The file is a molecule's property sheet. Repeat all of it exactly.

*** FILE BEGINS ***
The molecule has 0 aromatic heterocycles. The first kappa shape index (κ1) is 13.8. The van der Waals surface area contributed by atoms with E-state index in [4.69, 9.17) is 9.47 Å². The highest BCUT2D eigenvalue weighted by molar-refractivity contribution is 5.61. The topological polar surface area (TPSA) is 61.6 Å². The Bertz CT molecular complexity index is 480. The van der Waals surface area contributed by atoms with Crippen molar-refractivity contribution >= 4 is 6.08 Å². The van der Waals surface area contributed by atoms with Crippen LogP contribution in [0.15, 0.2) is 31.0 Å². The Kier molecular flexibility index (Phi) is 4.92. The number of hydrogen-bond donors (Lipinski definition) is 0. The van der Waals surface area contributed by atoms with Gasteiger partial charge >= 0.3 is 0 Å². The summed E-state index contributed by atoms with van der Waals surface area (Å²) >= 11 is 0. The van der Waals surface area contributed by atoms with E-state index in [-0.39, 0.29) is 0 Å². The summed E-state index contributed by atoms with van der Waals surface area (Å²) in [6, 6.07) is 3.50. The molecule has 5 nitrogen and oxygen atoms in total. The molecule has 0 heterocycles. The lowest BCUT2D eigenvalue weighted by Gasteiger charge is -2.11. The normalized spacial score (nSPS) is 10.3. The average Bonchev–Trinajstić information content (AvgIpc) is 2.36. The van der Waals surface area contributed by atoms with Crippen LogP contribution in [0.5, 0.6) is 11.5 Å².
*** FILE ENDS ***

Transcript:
The molecule has 0 aromatic heterocycles. The first kappa shape index (κ1) is 13.8. The van der Waals surface area contributed by atoms with E-state index in [4.69, 9.17) is 9.47 Å². The highest BCUT2D eigenvalue weighted by molar-refractivity contribution is 5.61. The topological polar surface area (TPSA) is 61.6 Å². The Bertz CT molecular complexity index is 480. The van der Waals surface area contributed by atoms with Crippen molar-refractivity contribution >= 4 is 6.08 Å². The van der Waals surface area contributed by atoms with Crippen LogP contribution in [0.15, 0.2) is 31.0 Å². The Kier molecular flexibility index (Phi) is 4.92. The number of hydrogen-bond donors (Lipinski definition) is 0. The van der Waals surface area contributed by atoms with Gasteiger partial charge >= 0.3 is 0 Å². The summed E-state index contributed by atoms with van der Waals surface area (Å²) >= 11 is 0. The van der Waals surface area contributed by atoms with E-state index in [-0.39, 0.29) is 0 Å². The summed E-state index contributed by atoms with van der Waals surface area (Å²) in [6, 6.07) is 3.50. The molecule has 5 nitrogen and oxygen atoms in total. The molecule has 0 heterocycles. The lowest BCUT2D eigenvalue weighted by Gasteiger charge is -2.11. The normalized spacial score (nSPS) is 10.3. The average Bonchev–Trinajstić information content (AvgIpc) is 2.36. The van der Waals surface area contributed by atoms with Crippen LogP contribution in [0.5, 0.6) is 11.5 Å².